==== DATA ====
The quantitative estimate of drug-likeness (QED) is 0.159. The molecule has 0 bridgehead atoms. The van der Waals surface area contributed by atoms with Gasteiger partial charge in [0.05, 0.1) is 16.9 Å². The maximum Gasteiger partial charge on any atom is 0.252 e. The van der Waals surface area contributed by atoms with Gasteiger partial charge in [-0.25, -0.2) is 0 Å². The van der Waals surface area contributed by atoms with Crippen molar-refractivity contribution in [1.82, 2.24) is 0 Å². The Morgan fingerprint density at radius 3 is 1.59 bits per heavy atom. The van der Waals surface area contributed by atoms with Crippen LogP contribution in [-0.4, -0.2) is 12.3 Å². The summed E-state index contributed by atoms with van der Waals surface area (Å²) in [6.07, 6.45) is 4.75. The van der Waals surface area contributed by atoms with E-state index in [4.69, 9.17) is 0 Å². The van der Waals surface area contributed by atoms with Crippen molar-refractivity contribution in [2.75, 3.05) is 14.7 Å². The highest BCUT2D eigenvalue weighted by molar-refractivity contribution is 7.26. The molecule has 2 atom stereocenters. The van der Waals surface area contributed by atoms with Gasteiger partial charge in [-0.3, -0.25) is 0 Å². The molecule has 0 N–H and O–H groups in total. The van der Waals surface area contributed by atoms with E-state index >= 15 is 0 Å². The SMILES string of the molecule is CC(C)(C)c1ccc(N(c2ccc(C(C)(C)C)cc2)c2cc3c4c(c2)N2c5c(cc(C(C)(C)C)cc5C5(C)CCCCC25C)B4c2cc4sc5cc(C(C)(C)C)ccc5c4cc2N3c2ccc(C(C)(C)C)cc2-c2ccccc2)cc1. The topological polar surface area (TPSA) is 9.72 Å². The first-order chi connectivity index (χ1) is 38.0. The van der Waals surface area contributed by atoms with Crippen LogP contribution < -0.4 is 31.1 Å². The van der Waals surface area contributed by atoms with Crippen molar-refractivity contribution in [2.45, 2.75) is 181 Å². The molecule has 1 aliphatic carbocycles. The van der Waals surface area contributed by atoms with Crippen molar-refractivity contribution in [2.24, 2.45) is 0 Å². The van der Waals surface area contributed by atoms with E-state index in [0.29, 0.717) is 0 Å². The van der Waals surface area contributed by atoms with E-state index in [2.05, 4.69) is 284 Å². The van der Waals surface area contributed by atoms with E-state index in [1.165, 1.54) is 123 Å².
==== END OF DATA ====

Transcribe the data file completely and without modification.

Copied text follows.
The quantitative estimate of drug-likeness (QED) is 0.159. The molecule has 0 bridgehead atoms. The van der Waals surface area contributed by atoms with Gasteiger partial charge in [0.05, 0.1) is 16.9 Å². The maximum Gasteiger partial charge on any atom is 0.252 e. The van der Waals surface area contributed by atoms with Gasteiger partial charge in [-0.25, -0.2) is 0 Å². The van der Waals surface area contributed by atoms with Crippen molar-refractivity contribution in [1.82, 2.24) is 0 Å². The Morgan fingerprint density at radius 3 is 1.59 bits per heavy atom. The van der Waals surface area contributed by atoms with Crippen LogP contribution in [-0.4, -0.2) is 12.3 Å². The summed E-state index contributed by atoms with van der Waals surface area (Å²) in [6.07, 6.45) is 4.75. The van der Waals surface area contributed by atoms with E-state index in [4.69, 9.17) is 0 Å². The van der Waals surface area contributed by atoms with Crippen molar-refractivity contribution in [2.75, 3.05) is 14.7 Å². The highest BCUT2D eigenvalue weighted by molar-refractivity contribution is 7.26. The molecule has 2 atom stereocenters. The van der Waals surface area contributed by atoms with Gasteiger partial charge in [-0.3, -0.25) is 0 Å². The molecule has 0 N–H and O–H groups in total. The van der Waals surface area contributed by atoms with E-state index >= 15 is 0 Å². The SMILES string of the molecule is CC(C)(C)c1ccc(N(c2ccc(C(C)(C)C)cc2)c2cc3c4c(c2)N2c5c(cc(C(C)(C)C)cc5C5(C)CCCCC25C)B4c2cc4sc5cc(C(C)(C)C)ccc5c4cc2N3c2ccc(C(C)(C)C)cc2-c2ccccc2)cc1. The topological polar surface area (TPSA) is 9.72 Å². The first-order chi connectivity index (χ1) is 38.0. The van der Waals surface area contributed by atoms with Crippen LogP contribution < -0.4 is 31.1 Å². The van der Waals surface area contributed by atoms with Crippen molar-refractivity contribution in [2.45, 2.75) is 181 Å². The molecule has 1 aliphatic carbocycles. The van der Waals surface area contributed by atoms with Crippen molar-refractivity contribution in [2.24, 2.45) is 0 Å². The van der Waals surface area contributed by atoms with E-state index in [0.29, 0.717) is 0 Å². The van der Waals surface area contributed by atoms with E-state index in [2.05, 4.69) is 284 Å². The van der Waals surface area contributed by atoms with E-state index in [1.165, 1.54) is 123 Å².